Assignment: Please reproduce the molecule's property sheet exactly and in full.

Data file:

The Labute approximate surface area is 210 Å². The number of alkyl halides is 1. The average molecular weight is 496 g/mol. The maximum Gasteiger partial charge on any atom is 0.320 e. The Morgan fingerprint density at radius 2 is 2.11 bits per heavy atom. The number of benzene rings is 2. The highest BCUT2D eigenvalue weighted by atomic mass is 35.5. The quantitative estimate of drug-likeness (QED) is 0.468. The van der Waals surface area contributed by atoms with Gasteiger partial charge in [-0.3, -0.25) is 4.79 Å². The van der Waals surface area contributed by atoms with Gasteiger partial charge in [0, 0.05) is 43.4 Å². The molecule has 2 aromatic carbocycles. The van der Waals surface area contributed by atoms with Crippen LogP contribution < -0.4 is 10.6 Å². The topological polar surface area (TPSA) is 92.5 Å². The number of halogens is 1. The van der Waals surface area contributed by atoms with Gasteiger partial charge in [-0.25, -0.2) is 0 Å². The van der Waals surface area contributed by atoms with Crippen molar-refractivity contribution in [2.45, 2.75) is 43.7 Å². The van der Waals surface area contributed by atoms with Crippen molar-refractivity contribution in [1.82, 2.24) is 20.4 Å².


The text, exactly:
The Labute approximate surface area is 210 Å². The number of alkyl halides is 1. The average molecular weight is 496 g/mol. The maximum Gasteiger partial charge on any atom is 0.320 e. The Morgan fingerprint density at radius 2 is 2.11 bits per heavy atom. The number of benzene rings is 2. The highest BCUT2D eigenvalue weighted by atomic mass is 35.5. The quantitative estimate of drug-likeness (QED) is 0.468. The van der Waals surface area contributed by atoms with Gasteiger partial charge in [-0.3, -0.25) is 4.79 Å². The van der Waals surface area contributed by atoms with Gasteiger partial charge in [0, 0.05) is 43.4 Å². The molecule has 2 aromatic carbocycles. The van der Waals surface area contributed by atoms with Crippen LogP contribution < -0.4 is 10.6 Å². The topological polar surface area (TPSA) is 92.5 Å². The number of halogens is 1. The van der Waals surface area contributed by atoms with Gasteiger partial charge in [-0.25, -0.2) is 0 Å². The van der Waals surface area contributed by atoms with Crippen molar-refractivity contribution in [2.45, 2.75) is 43.7 Å². The van der Waals surface area contributed by atoms with Crippen molar-refractivity contribution in [1.82, 2.24) is 20.4 Å².